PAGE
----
Remember, as I wrote at the beginning of this post, ultimately, your author website simply needs to work for you, your brand, and most importantly, your readers. Think carefully about which of these features you would like to include and how you can tailor them to your unique website. And, of course, have fun with it!


For more on building your author platform, click here.

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31 thoughts on “Building Your Author Platform: 8 Essential Elements for Your Author Website

  1. Whitney says:

    I have a question about the email/newsletter thing. Doesn’t WordPress already come with the option of sending emailed posts to followers/subscribers? Or would you suggest something like MailChimp on top of that? Because some writers like you just have their posts sent out via email then a newsletter on top of that. How does that work?

    Liked by 1 person

    • Kate M. Colby says:

      Great question, Whitney! The option WordPress provides is for subscribers to have your blog posts emailed to them. So anything that is posted on your blog will be sent directly to them.

      An email newsletter is separate from blog posts. It contains information not found on your blog (or for writers without a blog, it can function like one). It is generally assumed that readers who sign up for your email list are “superfans” who want to know more about you and what you do. For example, some writers use their email lists to find beta readers and send out advance review copies, because these readers are more regular and connected than their general blog audience. Likewise, most professional authors only try to “sell” their products to their email list and use their blog for more passive marketing and building relationships.

      Personally, I suggest an email list (through MailChimp or Aweber) on top of a blog. I use my mail list to provide samples of my works-in-progress, more in-depth updates, and additional tips and resources.

      Sorry for the long reply! I hope that answers your questions!

      Liked by 2 people

  2. C.E.Robinson says:

    Kate, thanks for the great information. I wondered about the separate email list, and now I know. Not ready for that right now so I have a separate category for WIP books. Posting a few beginning chapters (even though drafts at this time) on my blog site to get an idea of reader interest. Enjoy your writing! Christine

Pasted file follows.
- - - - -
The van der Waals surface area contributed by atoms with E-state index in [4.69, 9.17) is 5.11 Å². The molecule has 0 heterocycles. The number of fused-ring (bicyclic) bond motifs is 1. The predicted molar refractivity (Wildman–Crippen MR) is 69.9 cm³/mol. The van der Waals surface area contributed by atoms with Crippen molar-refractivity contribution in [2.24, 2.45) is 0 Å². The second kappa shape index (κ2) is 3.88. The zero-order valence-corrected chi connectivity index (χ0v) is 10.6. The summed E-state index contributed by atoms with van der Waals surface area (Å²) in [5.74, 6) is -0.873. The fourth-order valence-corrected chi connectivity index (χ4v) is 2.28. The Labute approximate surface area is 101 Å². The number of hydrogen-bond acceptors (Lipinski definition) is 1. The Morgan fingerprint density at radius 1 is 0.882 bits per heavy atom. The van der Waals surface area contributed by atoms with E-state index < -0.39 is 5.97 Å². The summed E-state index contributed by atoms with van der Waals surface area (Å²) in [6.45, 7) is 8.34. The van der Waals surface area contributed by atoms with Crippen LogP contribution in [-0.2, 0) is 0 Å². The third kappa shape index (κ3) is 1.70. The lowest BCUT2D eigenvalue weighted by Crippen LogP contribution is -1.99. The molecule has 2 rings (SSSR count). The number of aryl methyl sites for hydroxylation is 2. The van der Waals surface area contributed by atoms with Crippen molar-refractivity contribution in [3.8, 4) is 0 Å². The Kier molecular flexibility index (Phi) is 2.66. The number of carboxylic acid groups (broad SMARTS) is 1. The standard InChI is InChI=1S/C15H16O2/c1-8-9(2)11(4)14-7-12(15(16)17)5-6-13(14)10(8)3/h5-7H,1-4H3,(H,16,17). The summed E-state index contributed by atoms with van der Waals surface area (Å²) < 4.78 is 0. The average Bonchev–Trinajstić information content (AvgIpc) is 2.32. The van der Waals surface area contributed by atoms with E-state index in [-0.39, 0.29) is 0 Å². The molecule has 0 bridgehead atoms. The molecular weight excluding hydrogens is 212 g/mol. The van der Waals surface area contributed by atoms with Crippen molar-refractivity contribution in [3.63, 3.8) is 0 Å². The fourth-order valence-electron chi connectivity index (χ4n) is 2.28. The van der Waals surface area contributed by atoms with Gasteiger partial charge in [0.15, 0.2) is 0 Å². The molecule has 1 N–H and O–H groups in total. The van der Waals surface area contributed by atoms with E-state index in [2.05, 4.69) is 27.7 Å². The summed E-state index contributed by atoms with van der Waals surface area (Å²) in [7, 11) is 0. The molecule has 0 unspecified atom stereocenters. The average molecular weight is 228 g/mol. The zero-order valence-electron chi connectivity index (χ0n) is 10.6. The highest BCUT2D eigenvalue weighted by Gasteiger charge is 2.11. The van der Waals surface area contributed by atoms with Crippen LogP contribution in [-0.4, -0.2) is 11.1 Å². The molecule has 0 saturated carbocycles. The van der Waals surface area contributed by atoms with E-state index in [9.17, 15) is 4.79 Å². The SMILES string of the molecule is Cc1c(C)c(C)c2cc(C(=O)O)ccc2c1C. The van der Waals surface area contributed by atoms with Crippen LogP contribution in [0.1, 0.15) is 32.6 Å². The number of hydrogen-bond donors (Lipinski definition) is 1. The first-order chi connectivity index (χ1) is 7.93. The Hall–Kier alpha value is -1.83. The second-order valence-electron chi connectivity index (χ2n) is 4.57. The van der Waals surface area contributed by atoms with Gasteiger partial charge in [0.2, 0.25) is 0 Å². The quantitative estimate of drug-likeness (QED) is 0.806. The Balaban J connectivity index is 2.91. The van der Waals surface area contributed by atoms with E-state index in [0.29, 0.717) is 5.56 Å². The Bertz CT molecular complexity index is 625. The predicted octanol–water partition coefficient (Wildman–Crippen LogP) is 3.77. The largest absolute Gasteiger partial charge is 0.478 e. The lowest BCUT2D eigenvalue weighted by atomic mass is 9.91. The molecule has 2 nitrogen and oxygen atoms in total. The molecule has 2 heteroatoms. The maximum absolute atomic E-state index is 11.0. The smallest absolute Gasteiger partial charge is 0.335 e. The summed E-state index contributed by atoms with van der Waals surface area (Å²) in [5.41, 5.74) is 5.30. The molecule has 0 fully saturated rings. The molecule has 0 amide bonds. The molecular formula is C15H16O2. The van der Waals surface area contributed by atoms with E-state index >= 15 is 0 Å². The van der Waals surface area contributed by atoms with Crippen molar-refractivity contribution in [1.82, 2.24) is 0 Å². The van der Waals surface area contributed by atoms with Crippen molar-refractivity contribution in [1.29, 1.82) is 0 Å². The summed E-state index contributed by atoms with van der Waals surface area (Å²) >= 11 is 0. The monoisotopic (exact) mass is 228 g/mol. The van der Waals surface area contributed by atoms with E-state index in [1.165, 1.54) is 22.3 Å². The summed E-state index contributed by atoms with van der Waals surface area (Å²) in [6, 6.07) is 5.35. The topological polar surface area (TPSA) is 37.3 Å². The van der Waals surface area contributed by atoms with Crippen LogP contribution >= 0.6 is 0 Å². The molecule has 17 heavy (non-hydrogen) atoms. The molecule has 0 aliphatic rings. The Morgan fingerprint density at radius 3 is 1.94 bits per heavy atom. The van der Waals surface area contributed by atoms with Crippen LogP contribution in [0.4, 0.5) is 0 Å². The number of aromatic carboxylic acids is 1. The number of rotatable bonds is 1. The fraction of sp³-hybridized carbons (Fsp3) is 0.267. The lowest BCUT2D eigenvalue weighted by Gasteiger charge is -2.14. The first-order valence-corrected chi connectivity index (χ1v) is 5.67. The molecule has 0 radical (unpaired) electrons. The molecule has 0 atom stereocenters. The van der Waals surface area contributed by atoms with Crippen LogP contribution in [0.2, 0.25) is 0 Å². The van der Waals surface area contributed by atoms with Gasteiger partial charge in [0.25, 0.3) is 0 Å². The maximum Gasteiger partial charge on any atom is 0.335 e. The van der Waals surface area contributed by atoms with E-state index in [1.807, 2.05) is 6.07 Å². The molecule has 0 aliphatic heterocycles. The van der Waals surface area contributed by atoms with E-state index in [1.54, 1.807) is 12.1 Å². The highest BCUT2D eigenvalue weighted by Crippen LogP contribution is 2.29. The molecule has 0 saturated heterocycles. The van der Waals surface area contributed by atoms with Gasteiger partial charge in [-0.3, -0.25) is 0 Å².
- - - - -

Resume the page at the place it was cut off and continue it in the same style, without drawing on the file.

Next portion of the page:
Liked by 1 person

  3. Amanda J. Richter says:

    Wonderful post! I look forward to some more of the in-depth advice you have, especially around newsletters and email lists. I know they are important but I’m not sure how to effectively start and utilize one- outside of the basic “you get to see when my blog posts go up” thing.

    Liked by 1 person

    • Kate M. Colby says:

      Thanks, Amanda! I’m no expert on email lists yet either, but mine seems to function well enough for a beginning author. I’ll try to address this topic soon (and provide lots of good resources), as it seems to be one that inspires a lot of curiosity and interest.

      Liked by 1 person

  4. mike bernsten says:

    I am in the process of building mine. The thing about online projects is that it can be difficult to keep it going. Sometimes, a person is fine for even a year but then one day feels like it isn’t worth it.
    Content is sometimes hard to dream up and we all get burned-out feeling. But it looks so nasty when you return to your own site and see the last post was from a few months ago.
    I think it is good to add an amount of content but then give yourself a break but do continue to add more regularly.
    Maybe my views are wrong to the experts, but whatever keeps a person going is more important than doing nothing.
    Hope I made some sense.

    Liked by 1 person

    • Kate M. Colby says:

      You do make sense, Mike. I agree completely. As an author, it is important to have some form of online presence, but you definitely have to balance what is worth your time, money, etc. and what you have the energy to take on. Finding that line is difficult, but as you say, some level of consistency (whether it is posting once a day, once a week, or even just once a month) is important. My best advice is to keep a running log of ideas to (hopefully) keep yourself inspired and provide you with some form of content when you don’t feel that inspired.

      Best of luck with your online platform!

      Like